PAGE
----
... In a special program, which was given in honor of the premiere of Aaron Zeitlin's "Esterke," with whom Schwartz had opened his twenty-first season of the "Yiddish Art Theatre," in the former "Public" Theatre, there was published  an article by William Rolland with the title "Mayn kholem realizirt (My Dream Realized)." He wrote: "For years I had hoped to be in business with the Yiddish Art Theatre, and with its director Maurice Schwartz. For years I had planned to participate in the great work of the 'Yiddish Art Theatre,' because I have always felt that the 'Yiddish Art Theatre' is a cultural institution in our lives in America, and I have wanted indeed to contribute something with my work. Now my dream is realized.

"This was truly Roland's dream, because even in the operettas under his direction, he indeed brought in more refinement, more artistic, and generally better theatre. Unfortunately he did not succeed, because the stars had other tastes and sense. To lease a theatre he had to have the great theatre name of stars, and he had to know the great theatrical names of the stars, and he had to bow to their high or very low cultural or theatrical conditions."

Chaim Ehrenreich characterizes him this way:

"William Rolland died Friday morning in a hospital in Dallas, Texas, far from the Yiddish theatre world in New York, from the world that he surrendered to over the tens of years of his life, as one of the recognized and respected, beloved Yiddish theatre managers. ... Actors and colleagues, and also writers have loved him. ... He was a watchman, and an honorable man. His attitude possessed value, importance, not only to his fellow men, only to myself. His greatest virtue was his physical and moral cleanliness. ... from all the Jewish impresarios, William Rolland was the most festively dressed and the most celebratory ... They was devoted to him. ... He not only took from the theatre. He also carried on. He enriched the Jewish Brownsville with a new Yiddish theatre building that for years carried his name ("Rolland Theatre"). For that he, together with Thomashefsky, brought over the famous Vilna Troupe, which registered a colorful chapter in the history of the Yiddish theatre. When Clara Young was young and popular with the New York audience, Rolland with her opened the "Liberty" Theatre in Brownsville and made that dense Jewish area as a center for Yiddish theatre.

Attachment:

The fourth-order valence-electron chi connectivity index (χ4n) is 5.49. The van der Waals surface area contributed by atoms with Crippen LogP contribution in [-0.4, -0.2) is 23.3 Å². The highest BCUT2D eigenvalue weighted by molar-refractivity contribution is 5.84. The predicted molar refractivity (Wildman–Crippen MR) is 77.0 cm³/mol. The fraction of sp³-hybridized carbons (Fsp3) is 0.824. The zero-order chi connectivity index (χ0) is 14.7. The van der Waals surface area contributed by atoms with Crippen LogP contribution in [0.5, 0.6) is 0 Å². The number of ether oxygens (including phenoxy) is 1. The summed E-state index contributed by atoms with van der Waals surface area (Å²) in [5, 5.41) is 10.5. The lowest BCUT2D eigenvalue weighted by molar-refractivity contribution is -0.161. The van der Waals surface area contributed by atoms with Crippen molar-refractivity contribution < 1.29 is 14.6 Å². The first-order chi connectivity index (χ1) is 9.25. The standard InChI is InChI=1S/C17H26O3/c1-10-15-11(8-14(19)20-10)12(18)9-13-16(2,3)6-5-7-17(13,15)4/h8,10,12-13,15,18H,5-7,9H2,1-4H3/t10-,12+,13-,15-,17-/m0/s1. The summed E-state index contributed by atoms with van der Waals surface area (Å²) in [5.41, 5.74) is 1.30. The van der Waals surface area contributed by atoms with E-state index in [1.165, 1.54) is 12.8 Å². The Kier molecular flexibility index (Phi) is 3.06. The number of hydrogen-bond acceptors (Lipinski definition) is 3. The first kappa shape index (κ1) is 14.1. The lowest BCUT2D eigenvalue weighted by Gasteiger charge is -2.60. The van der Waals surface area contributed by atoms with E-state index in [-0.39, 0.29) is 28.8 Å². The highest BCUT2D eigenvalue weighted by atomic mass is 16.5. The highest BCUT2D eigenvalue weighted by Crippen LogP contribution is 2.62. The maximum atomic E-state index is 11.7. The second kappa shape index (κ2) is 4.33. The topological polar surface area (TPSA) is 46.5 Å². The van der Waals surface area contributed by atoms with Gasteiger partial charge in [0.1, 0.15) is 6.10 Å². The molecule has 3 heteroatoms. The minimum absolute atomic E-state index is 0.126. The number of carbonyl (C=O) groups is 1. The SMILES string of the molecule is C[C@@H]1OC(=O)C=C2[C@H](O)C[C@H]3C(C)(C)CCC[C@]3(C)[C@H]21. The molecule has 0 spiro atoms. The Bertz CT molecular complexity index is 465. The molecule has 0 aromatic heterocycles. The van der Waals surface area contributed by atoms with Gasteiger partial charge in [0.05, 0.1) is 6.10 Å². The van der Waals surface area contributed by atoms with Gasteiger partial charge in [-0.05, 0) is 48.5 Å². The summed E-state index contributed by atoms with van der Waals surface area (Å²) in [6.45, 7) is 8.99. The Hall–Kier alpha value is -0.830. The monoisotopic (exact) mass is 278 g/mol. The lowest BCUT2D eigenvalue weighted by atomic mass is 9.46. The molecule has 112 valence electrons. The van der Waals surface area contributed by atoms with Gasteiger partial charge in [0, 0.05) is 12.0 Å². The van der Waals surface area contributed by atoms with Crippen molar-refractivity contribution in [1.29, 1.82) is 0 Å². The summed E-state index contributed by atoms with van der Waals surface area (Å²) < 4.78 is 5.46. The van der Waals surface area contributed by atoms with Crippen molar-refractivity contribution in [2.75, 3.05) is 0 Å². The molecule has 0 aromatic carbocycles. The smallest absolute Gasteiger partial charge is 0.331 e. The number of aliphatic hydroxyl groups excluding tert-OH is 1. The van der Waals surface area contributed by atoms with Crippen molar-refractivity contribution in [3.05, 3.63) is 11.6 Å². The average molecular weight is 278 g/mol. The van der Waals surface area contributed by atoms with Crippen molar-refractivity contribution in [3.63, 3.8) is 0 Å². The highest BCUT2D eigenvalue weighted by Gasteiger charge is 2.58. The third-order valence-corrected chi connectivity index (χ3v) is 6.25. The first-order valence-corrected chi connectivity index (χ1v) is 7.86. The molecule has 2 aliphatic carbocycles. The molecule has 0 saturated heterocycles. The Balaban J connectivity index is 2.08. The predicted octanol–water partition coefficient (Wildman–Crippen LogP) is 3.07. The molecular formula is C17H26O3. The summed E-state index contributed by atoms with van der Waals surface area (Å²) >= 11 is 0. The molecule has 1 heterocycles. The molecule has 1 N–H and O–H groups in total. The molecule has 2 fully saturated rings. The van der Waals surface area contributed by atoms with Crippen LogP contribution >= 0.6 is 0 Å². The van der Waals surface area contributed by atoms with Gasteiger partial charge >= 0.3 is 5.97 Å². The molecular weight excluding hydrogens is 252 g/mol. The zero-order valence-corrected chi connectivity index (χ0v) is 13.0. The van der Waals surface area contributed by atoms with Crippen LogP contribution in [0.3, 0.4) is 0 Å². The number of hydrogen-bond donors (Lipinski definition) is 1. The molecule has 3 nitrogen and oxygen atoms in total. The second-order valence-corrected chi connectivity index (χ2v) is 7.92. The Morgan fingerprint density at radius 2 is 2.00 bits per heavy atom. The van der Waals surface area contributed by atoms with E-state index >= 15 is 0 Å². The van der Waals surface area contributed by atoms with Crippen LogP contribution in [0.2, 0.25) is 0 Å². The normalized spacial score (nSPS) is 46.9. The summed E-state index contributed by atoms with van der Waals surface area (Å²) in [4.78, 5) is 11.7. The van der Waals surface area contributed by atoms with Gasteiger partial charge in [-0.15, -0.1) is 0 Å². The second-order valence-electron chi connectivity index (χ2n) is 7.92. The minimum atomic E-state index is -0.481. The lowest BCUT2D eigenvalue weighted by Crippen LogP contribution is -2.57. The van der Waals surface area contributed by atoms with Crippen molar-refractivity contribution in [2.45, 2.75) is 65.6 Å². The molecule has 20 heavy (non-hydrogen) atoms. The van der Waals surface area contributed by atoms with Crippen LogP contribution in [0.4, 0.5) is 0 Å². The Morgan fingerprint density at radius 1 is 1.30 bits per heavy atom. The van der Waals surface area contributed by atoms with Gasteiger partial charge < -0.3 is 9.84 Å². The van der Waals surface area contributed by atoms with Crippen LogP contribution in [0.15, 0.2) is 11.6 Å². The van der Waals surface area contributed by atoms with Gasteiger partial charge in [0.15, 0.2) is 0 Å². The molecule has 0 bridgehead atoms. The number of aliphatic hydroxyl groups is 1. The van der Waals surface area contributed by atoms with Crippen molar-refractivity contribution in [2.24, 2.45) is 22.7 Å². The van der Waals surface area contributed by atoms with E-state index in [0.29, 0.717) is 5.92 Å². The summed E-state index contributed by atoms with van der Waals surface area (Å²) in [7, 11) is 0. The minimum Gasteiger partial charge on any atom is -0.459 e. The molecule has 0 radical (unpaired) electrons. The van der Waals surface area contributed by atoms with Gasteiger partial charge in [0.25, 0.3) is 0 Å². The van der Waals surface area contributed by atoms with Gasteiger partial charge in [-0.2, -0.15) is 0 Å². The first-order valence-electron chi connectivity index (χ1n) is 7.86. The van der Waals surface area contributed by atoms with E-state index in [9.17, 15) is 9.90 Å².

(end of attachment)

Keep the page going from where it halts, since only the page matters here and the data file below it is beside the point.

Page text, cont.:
... William Rolland was a good and honest business leader."
 

M.E.

  • B.Y. Goldstein -- Unzere yidishe teater-farvalter, "Tog," N.Y., 4 December 1925.

  • A. Frumkin -- Shlekht, shlekht, un -- er boyt gor a naye groys teater, "Morning Journal," N.Y., 16 December 1927.

  • H. Ehrenreich -- Di plener fun dem nayem yidishn teater in bronzvil, "Forward," N.Y., 28 August 1928.

  • Jacob Kirschenbaum -- Dos "naye roland teater" in bronzvil un zayne plener, "Morning Journal, N.Y., 11 September 1928.

  • "Teater zhurnal" gevidmet dem "roland' teater, -- New York, 1928.

  • Chaim Ehrenreich -- Der farshtorbener teater-menedzer viliam roland, "Forward," N.Y., 21 January 1960.

  • Alexander Asro -- Tsu di shloshim fun a noentn, "Forward," N.Y., 12 February 1960.

  • Menasha Skulnik -- Menasha skulnik dertseylt, "Forward," N.Y., 11 August 1963.

  • Sholom Secunda -- Sholom sekunda dertseylt, "Forward," N.Y., 17 May 1970.


 

 

 

 


 

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Adapted from the original Yiddish text found within the  "Lexicon of the Yiddish Theatre" by Zalmen Zylbercweig, Volume 7, page 6195.